The 22-year-old became the youngest Italian player to find the back of the net in a European final since Alessandro Del Piero’s strike for Juventus against Borussia Dortmund in 1997. After suffering ACL tears to both knees in 2020 and enduring months on the treatment table, it was a fitting moment for the young star to guide his club to European glory.
Roma’s bench and fans went ecstatic with their celebrations, but Mourinho – the coolest man in the stadium – urged his bench to calm down knowing how much time was still left on the clock.
Feyenoord’s second-half tweaks
Despite dominating possession 62% – 38% in the first half, Feyenoord could not break through Roma’s stern defensive structure. Their patterns of passing were too slow and sometimes they would overcook the situation by playing a pass too many. The team lacked the necessary penetration and aggression required in a major final.
During the first half, Geertruida was drifting inside and basically playing as a third midfielder. This action left Nelson 1v1 with Zalewski in the wide channel.
Geertruida’s positioning attracted Cristante towards him after receiving the ball while the attackers pinned Roma’s back three towards their box. This created a big gap in midfield for Nelson to exploit as he receives Geertruida’s pass on the cut-in. However, Feyenoord found it tough to create many of these openings during the first half as the Italian outfit was able to adjust.
With 45 minutes left to save their season, Feyenoord returned to the pitch and proceeded to ramp up the pace. The main change was that the wings became occupied by just one player, and both full-backs began inverting and underlapping; flooding the midfield with as many as five players.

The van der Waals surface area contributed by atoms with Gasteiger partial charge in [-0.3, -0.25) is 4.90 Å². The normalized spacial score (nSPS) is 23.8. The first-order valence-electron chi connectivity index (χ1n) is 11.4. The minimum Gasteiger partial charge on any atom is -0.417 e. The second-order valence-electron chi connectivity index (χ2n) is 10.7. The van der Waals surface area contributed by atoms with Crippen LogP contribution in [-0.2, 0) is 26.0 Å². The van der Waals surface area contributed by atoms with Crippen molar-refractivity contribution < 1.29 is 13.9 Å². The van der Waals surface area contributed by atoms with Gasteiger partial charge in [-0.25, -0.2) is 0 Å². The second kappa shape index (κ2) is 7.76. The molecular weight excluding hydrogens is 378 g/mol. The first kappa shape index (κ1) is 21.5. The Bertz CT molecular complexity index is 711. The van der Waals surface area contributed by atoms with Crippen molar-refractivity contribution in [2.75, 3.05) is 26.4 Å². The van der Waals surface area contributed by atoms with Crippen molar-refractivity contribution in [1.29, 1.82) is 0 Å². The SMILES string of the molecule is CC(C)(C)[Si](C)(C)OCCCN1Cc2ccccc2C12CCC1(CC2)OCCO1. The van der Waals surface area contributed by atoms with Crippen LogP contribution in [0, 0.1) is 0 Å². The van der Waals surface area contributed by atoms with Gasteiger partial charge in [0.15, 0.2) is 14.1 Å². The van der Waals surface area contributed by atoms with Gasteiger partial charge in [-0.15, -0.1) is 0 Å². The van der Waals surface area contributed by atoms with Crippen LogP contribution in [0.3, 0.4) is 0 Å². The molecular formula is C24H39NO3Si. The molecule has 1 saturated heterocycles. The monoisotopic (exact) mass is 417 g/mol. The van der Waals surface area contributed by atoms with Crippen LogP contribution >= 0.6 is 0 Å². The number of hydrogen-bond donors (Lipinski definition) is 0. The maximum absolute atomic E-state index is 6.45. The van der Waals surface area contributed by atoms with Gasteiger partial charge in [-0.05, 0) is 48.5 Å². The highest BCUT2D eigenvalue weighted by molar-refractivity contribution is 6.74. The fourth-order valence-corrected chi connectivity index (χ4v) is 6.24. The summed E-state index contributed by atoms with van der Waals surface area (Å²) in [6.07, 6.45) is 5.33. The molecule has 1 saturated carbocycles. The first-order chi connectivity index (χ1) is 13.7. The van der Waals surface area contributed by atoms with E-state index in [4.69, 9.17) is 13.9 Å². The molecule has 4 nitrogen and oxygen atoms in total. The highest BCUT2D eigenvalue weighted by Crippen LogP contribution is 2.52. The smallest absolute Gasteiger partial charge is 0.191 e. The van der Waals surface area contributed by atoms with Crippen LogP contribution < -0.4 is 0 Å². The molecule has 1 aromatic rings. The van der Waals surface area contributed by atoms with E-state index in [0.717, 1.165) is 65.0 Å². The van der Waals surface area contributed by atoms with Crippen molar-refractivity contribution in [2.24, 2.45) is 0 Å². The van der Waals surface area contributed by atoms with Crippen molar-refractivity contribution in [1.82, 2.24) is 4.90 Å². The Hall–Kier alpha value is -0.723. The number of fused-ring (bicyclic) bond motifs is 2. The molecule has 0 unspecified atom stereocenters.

This tactic also prevented Roma to break from the middle, as they relied on counterattacks in the latter stages of the game. But the system was fluid in the sense that if Malacia went wide, Sinisterra would drop into the inside left channel. Feyenoord’s chance creation in the second half increased, and they began to sustain pressure more often from thereon. Roma were firmly up against it, with Feyenoord twice hitting the woodwork within the opening four minutes after the restart.
Progressive passes are a key part of Feyenoord’s attacking system. They are constantly looking to break defensive lines through their movement and positioning.
The movement of Dessers and Sinisterra, making runs between Mancini, Smalling and Ibanez stretched the pitch and afforded Feyenoord more room in midfield, while also pinning back the defensive line. The long ball into the channels was effective, as the Dutch’s side front players were able to outpace their opponents.
Trauner finds Kökcü in space, he lifts his head up and spots Sinisterra’s diagonal run inside across Ibanez and sends a looping cross in the winger’s path.
Sinisterra controls the ball, twists and turns; then plays an inviting ball towards the edge of the box. The attack ends up with Malacia’s fizzing strike parried by Patricio onto the crossbar.
There were times when Roma looked knackered, chasing after Feyenoord and their 66% share of possession. Roma became suffocated and could not get out of their own half. Their opponents intensified their pressing and forced the Italian side to hoof long balls forward just to escape the pressure.